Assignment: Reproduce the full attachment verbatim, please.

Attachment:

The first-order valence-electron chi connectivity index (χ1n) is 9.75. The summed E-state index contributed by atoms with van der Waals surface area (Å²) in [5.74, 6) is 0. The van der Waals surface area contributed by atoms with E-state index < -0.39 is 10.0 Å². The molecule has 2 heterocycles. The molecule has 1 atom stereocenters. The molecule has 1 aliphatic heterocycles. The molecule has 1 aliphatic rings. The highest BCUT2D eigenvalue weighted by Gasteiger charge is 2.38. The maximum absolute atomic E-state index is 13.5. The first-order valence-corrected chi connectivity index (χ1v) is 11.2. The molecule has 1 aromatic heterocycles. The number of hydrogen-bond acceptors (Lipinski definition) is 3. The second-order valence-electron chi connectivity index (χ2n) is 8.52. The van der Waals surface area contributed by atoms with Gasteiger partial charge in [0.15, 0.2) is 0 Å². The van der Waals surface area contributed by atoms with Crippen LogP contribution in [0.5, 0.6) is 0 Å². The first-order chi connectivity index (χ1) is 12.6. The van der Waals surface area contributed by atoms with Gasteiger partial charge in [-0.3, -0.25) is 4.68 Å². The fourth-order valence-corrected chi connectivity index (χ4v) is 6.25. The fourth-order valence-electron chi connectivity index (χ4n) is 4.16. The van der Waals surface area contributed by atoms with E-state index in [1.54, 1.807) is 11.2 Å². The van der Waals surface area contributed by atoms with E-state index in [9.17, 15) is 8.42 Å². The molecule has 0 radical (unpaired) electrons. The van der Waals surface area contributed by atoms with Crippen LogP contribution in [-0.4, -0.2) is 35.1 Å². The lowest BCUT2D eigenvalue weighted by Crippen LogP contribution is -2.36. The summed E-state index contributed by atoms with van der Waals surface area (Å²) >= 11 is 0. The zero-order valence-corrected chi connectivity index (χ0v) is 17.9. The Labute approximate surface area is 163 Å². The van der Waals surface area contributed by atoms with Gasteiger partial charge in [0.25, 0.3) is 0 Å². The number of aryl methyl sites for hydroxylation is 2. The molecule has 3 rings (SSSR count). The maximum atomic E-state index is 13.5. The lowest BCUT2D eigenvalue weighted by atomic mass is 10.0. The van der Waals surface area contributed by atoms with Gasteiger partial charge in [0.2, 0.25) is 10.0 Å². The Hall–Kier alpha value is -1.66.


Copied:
The first-order valence-electron chi connectivity index (χ1n) is 9.75. The summed E-state index contributed by atoms with van der Waals surface area (Å²) in [5.74, 6) is 0. The van der Waals surface area contributed by atoms with E-state index < -0.39 is 10.0 Å². The molecule has 2 heterocycles. The molecule has 1 atom stereocenters. The molecule has 1 aliphatic heterocycles. The molecule has 1 aliphatic rings. The highest BCUT2D eigenvalue weighted by Gasteiger charge is 2.38. The maximum absolute atomic E-state index is 13.5. The first-order valence-corrected chi connectivity index (χ1v) is 11.2. The molecule has 1 aromatic heterocycles. The number of hydrogen-bond acceptors (Lipinski definition) is 3. The second-order valence-electron chi connectivity index (χ2n) is 8.52. The van der Waals surface area contributed by atoms with Gasteiger partial charge in [0.15, 0.2) is 0 Å². The van der Waals surface area contributed by atoms with Crippen LogP contribution in [0.5, 0.6) is 0 Å². The first-order chi connectivity index (χ1) is 12.6. The van der Waals surface area contributed by atoms with Gasteiger partial charge in [-0.3, -0.25) is 4.68 Å². The fourth-order valence-corrected chi connectivity index (χ4v) is 6.25. The fourth-order valence-electron chi connectivity index (χ4n) is 4.16. The van der Waals surface area contributed by atoms with E-state index in [1.54, 1.807) is 11.2 Å². The van der Waals surface area contributed by atoms with E-state index in [9.17, 15) is 8.42 Å². The molecule has 0 radical (unpaired) electrons. The van der Waals surface area contributed by atoms with Crippen LogP contribution in [-0.4, -0.2) is 35.1 Å². The lowest BCUT2D eigenvalue weighted by Crippen LogP contribution is -2.36. The summed E-state index contributed by atoms with van der Waals surface area (Å²) >= 11 is 0. The zero-order valence-corrected chi connectivity index (χ0v) is 17.9. The Labute approximate surface area is 163 Å². The van der Waals surface area contributed by atoms with Gasteiger partial charge in [0.25, 0.3) is 0 Å². The number of aryl methyl sites for hydroxylation is 2. The molecule has 3 rings (SSSR count). The maximum atomic E-state index is 13.5. The lowest BCUT2D eigenvalue weighted by atomic mass is 10.0. The van der Waals surface area contributed by atoms with Gasteiger partial charge in [0.2, 0.25) is 10.0 Å². The Hall–Kier alpha value is -1.66.